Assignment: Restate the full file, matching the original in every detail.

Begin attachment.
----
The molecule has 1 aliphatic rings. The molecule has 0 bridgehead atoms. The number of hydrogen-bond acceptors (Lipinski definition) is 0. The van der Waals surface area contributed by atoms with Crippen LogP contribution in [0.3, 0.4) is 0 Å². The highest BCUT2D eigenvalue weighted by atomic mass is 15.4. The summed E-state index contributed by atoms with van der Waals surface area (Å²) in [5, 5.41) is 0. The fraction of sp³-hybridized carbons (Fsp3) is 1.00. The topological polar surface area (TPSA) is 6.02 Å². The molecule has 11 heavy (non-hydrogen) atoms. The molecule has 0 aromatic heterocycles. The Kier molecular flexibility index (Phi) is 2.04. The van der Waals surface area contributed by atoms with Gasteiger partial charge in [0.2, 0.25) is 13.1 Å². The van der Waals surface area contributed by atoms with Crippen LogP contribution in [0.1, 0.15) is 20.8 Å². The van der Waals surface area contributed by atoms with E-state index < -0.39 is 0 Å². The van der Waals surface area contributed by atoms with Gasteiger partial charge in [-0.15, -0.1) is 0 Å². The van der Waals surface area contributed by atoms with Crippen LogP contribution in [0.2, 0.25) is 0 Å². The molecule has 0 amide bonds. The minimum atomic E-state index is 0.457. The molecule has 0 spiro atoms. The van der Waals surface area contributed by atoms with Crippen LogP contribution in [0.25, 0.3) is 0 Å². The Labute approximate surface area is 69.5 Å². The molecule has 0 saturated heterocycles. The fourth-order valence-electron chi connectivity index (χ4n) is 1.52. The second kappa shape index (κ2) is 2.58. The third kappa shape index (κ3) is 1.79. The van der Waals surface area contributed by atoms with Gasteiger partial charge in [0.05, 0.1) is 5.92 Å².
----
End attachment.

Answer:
The molecule has 1 aliphatic rings. The molecule has 0 bridgehead atoms. The number of hydrogen-bond acceptors (Lipinski definition) is 0. The van der Waals surface area contributed by atoms with Crippen LogP contribution in [0.3, 0.4) is 0 Å². The highest BCUT2D eigenvalue weighted by atomic mass is 15.4. The summed E-state index contributed by atoms with van der Waals surface area (Å²) in [5, 5.41) is 0. The fraction of sp³-hybridized carbons (Fsp3) is 1.00. The topological polar surface area (TPSA) is 6.02 Å². The molecule has 11 heavy (non-hydrogen) atoms. The molecule has 0 aromatic heterocycles. The Kier molecular flexibility index (Phi) is 2.04. The van der Waals surface area contributed by atoms with Gasteiger partial charge in [0.2, 0.25) is 13.1 Å². The van der Waals surface area contributed by atoms with Crippen LogP contribution in [0.1, 0.15) is 20.8 Å². The van der Waals surface area contributed by atoms with E-state index < -0.39 is 0 Å². The van der Waals surface area contributed by atoms with Gasteiger partial charge in [-0.15, -0.1) is 0 Å². The van der Waals surface area contributed by atoms with Crippen LogP contribution in [0.2, 0.25) is 0 Å². The molecule has 0 amide bonds. The minimum atomic E-state index is 0.457. The molecule has 0 spiro atoms. The van der Waals surface area contributed by atoms with Crippen LogP contribution in [0.25, 0.3) is 0 Å². The Labute approximate surface area is 69.5 Å². The molecule has 0 saturated heterocycles. The fourth-order valence-electron chi connectivity index (χ4n) is 1.52. The second kappa shape index (κ2) is 2.58. The third kappa shape index (κ3) is 1.79. The van der Waals surface area contributed by atoms with Gasteiger partial charge in [0.05, 0.1) is 5.92 Å².